Why Every Leader Should Learn to Mime

Posted on: Nov 28, 2018

Categories: Leadership

I’ve had the privilege of working with dozens of Fortune 500 companies in my speaking career. For all that these businesses are doing right and for all of their ingenuity, I’m always disheartened to hear what middle managers have to say about some of their executives.

Here are the top complaints I hear:

  1. They like hearing themselves talk.
  2. They don’t have enough compassion or empathy.
  3. They point out the problems at the wrong time, destroying morale.
  4. They micromanage.
  5. They don’t know how to read people and understand individuals’ needs apart from the company’s needs.
  6. They are so narrow-minded in their own vision that they don’t recognize or appreciate others’ ideas.
  7. They don’t create an environment of collaboration that their employees want to inhabit.
  8. They rule as a dictator

But I have a theory: The more that a leader in a corporation chooses to listen instead of talk, the more respected they are. I have some experience in listening instead of talking—in fact, I spent 25 years of my career in silence.

I was a mime, while I don’t think miming necessarily teaches you how to be a leader, I do think that miming teaches you how to relate to other people and to understand the world from another person’s perspective. And that’s what a leader has to do to understand the experiences of their employees.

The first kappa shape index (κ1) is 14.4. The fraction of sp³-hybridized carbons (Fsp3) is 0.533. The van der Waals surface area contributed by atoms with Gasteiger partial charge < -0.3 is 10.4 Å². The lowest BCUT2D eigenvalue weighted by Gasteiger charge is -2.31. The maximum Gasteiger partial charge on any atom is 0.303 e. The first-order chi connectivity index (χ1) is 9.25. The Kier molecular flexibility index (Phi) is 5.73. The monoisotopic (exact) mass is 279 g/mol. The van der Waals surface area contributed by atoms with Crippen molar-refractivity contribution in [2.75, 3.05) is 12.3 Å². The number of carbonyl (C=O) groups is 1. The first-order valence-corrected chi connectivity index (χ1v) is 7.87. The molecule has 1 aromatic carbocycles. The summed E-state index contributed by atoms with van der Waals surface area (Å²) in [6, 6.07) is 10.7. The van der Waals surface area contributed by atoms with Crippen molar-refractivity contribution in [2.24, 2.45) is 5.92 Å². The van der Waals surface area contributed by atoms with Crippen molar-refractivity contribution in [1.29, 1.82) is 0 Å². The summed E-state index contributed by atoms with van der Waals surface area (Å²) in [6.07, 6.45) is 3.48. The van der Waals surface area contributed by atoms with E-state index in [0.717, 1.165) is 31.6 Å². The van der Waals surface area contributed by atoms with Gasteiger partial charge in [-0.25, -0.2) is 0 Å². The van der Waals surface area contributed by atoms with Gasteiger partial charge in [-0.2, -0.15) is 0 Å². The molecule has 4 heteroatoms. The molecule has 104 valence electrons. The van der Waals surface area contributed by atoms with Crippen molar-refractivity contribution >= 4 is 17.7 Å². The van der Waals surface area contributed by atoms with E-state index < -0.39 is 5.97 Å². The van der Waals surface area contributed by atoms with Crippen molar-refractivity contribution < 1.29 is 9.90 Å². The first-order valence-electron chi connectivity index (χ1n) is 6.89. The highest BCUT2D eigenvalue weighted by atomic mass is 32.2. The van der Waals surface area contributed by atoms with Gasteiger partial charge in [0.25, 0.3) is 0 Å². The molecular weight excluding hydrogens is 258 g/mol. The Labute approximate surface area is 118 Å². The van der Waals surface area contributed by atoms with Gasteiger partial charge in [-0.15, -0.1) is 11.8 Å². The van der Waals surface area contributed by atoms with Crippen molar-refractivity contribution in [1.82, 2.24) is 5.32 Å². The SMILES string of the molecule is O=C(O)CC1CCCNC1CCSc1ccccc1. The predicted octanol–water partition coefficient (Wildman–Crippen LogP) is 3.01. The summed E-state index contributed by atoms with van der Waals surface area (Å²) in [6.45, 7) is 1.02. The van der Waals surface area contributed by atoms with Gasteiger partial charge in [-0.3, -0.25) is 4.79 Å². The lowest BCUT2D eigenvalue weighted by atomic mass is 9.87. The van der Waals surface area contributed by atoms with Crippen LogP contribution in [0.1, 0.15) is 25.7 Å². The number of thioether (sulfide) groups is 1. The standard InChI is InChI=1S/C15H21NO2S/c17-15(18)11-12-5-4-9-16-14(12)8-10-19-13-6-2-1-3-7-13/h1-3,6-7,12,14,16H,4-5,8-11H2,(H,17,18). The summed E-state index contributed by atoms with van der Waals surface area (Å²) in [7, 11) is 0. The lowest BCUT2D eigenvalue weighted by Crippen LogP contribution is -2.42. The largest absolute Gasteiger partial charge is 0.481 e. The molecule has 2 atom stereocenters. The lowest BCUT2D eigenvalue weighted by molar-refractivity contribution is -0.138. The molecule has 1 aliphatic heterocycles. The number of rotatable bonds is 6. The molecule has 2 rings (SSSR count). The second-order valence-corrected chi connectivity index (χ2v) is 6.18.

Here are some of the things I learned from being quiet for 25 years as a mime working at amusement parks, thousands of special events, grand openings and cruise ships:

  1. How to read a room and figure out how I can make the environment better and enhance everyone’s experience without being overbearing.
  2. How to understand and portray emotion.
  3. How to sense the mood of the room to know what would be funny to some and irreverent to others.
  4. How to let the show go on, despite any hiccups.
  5. How to interpret the body language and facial expressions of others and to improvise accordingly.
  6. How to say “yes” to other performers that I’m sharing the stage with.
  7. How to create a fun, engaging, energizing environment

If you’re in a position of leadership and you’re struggling to relate to your employees, peers, or staff, then maybe it’s time to stop talking.

Try it out at your next meeting (no white face required) and instead of talking over everyone, really listen. You may be surprised at what you hear.

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